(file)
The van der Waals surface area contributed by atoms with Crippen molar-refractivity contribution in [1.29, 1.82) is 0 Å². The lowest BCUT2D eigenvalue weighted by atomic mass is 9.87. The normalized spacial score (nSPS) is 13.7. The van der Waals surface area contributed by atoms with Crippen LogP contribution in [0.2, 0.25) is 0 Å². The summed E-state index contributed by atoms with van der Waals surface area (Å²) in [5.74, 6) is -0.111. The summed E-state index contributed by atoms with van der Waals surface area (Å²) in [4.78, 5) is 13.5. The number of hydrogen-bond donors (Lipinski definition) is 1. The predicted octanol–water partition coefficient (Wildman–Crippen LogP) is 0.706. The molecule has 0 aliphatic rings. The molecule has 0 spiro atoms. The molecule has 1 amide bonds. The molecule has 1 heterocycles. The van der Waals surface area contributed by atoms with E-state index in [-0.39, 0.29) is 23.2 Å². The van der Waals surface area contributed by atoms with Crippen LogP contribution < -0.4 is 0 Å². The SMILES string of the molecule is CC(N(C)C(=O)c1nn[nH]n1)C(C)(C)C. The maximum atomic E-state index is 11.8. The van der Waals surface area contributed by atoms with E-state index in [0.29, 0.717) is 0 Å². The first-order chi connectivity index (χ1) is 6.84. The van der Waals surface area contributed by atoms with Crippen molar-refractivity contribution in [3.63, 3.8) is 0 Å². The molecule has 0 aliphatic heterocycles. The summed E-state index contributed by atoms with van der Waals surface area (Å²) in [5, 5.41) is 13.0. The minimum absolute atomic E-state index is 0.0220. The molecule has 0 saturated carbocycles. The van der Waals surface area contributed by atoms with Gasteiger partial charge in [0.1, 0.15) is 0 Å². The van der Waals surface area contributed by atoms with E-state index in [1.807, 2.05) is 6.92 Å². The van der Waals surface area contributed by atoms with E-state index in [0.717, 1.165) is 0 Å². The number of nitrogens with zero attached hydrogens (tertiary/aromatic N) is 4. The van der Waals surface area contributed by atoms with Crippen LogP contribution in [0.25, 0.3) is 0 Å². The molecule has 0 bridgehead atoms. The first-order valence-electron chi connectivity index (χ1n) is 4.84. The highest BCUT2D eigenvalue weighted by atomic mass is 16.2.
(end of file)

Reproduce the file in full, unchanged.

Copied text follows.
The van der Waals surface area contributed by atoms with Crippen molar-refractivity contribution in [1.29, 1.82) is 0 Å². The lowest BCUT2D eigenvalue weighted by atomic mass is 9.87. The normalized spacial score (nSPS) is 13.7. The van der Waals surface area contributed by atoms with Crippen LogP contribution in [0.2, 0.25) is 0 Å². The summed E-state index contributed by atoms with van der Waals surface area (Å²) in [5.74, 6) is -0.111. The summed E-state index contributed by atoms with van der Waals surface area (Å²) in [4.78, 5) is 13.5. The number of hydrogen-bond donors (Lipinski definition) is 1. The predicted octanol–water partition coefficient (Wildman–Crippen LogP) is 0.706. The molecule has 0 aliphatic rings. The molecule has 0 spiro atoms. The molecule has 1 amide bonds. The molecule has 1 heterocycles. The van der Waals surface area contributed by atoms with E-state index in [-0.39, 0.29) is 23.2 Å². The van der Waals surface area contributed by atoms with Crippen LogP contribution < -0.4 is 0 Å². The SMILES string of the molecule is CC(N(C)C(=O)c1nn[nH]n1)C(C)(C)C. The maximum atomic E-state index is 11.8. The van der Waals surface area contributed by atoms with E-state index in [0.29, 0.717) is 0 Å². The first-order chi connectivity index (χ1) is 6.84. The van der Waals surface area contributed by atoms with Crippen molar-refractivity contribution in [3.63, 3.8) is 0 Å². The molecule has 0 aliphatic heterocycles. The summed E-state index contributed by atoms with van der Waals surface area (Å²) in [5, 5.41) is 13.0. The minimum absolute atomic E-state index is 0.0220. The molecule has 0 saturated carbocycles. The van der Waals surface area contributed by atoms with Gasteiger partial charge in [0.1, 0.15) is 0 Å². The van der Waals surface area contributed by atoms with E-state index in [1.807, 2.05) is 6.92 Å². The van der Waals surface area contributed by atoms with E-state index in [0.717, 1.165) is 0 Å². The number of nitrogens with zero attached hydrogens (tertiary/aromatic N) is 4. The van der Waals surface area contributed by atoms with Crippen LogP contribution in [0.25, 0.3) is 0 Å². The molecule has 0 bridgehead atoms. The first-order valence-electron chi connectivity index (χ1n) is 4.84. The highest BCUT2D eigenvalue weighted by atomic mass is 16.2.